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Young feminists today are becoming activists on behalf of many causes beyond the classic—and indispensable--feminist ones of reproductive rights and equal pay for equal work. In The Fire This Time, Dawn Martin, one of four founders of The Third Wave Foundation--a multiracial, multi-issue, and multicultural activist organization--and Vivien Labaton, its first executive director, offer an exciting cross section of feminist voices that express new directions in activism, identity, and thought. Ayana Bird dissects the role of black women in hip-hop; Joshua Breitbart and Ana Noguiera demonstrate how Indimedia can break the hold of the corporate media over the news; and Jennifer Bleyer reviews the exhilarating power unleashed by the GirlZine movement. Anna Kirkland’s analysis of transsexual and transgendered people and the law is deeply thoughtful, and Shireen Lee's piece on women, technology, and feminism envisions empowering prospects for women.. Ranging from media and culture to politics and globalization, The Fire This Time is a call to new frontiers of activism, and helps reinvent feminism for a new generation. From the Trade Paperback edition.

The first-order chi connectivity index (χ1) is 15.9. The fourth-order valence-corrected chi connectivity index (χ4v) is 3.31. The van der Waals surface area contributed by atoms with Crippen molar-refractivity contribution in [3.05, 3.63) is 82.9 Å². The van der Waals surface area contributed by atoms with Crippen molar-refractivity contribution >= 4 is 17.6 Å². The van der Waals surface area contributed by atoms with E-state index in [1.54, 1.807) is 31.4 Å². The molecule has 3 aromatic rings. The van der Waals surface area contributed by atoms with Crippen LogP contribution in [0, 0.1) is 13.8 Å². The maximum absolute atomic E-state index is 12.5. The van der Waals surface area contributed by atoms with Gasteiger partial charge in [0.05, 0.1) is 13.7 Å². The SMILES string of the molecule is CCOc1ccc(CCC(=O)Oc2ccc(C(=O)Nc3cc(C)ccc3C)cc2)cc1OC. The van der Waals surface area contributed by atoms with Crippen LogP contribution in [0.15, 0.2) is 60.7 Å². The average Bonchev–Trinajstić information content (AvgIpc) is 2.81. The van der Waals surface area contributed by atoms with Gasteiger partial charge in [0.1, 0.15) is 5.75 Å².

Case study of the life of a feminist organization in a changing political and funding climate.
Contains ninety-seven alphabetically arranged entries that provide information about women's studies topics, such as abortion, bisexuality, childcare, glass ceiling, nationalism, religion, sex work, and welfare reform.
Feminist Cyberspaces: Pedagogies in Transition is a collection of essays exploring the ways in which new media technologies are being used in the feminist “classroom.” The collection has been structured to reflect the multifaceted nature of education today. Learning takes place on a personal level through independent study and social media; it takes place at a local level in our classrooms and lecture halls, but it is also increasingly taking place on a global scale as new technologies foster international collaboration between individuals and organizations. In addition, there is a growing acceptance of learning in the collaborative 3D classrooms of virtual worlds. These educational spaces are not mutually exclusive, as the contributions to this volume make clear. The anthology explores how technology is being used in antiviolence teaching, art education, HIV and AIDS education, and other specialized topics, but it also gives many examples of innovations in teaching introductory courses. The technology used ranges from the implementation of course management systems for large university classes to the use of digital storytelling in small groups outside the university. It also explores technology for removing barriers to people with disabilities in both traditional and online classrooms. The collection is not a “how to” book, but it does use practical experience as a basis for feminist theorizing of the classroom. All of the essays look at the use of new technology in the light of feminist pedagogy, seeking new ways to foster provocative, creative and non-hierarchical learning that transcends the physical boundaries of the university.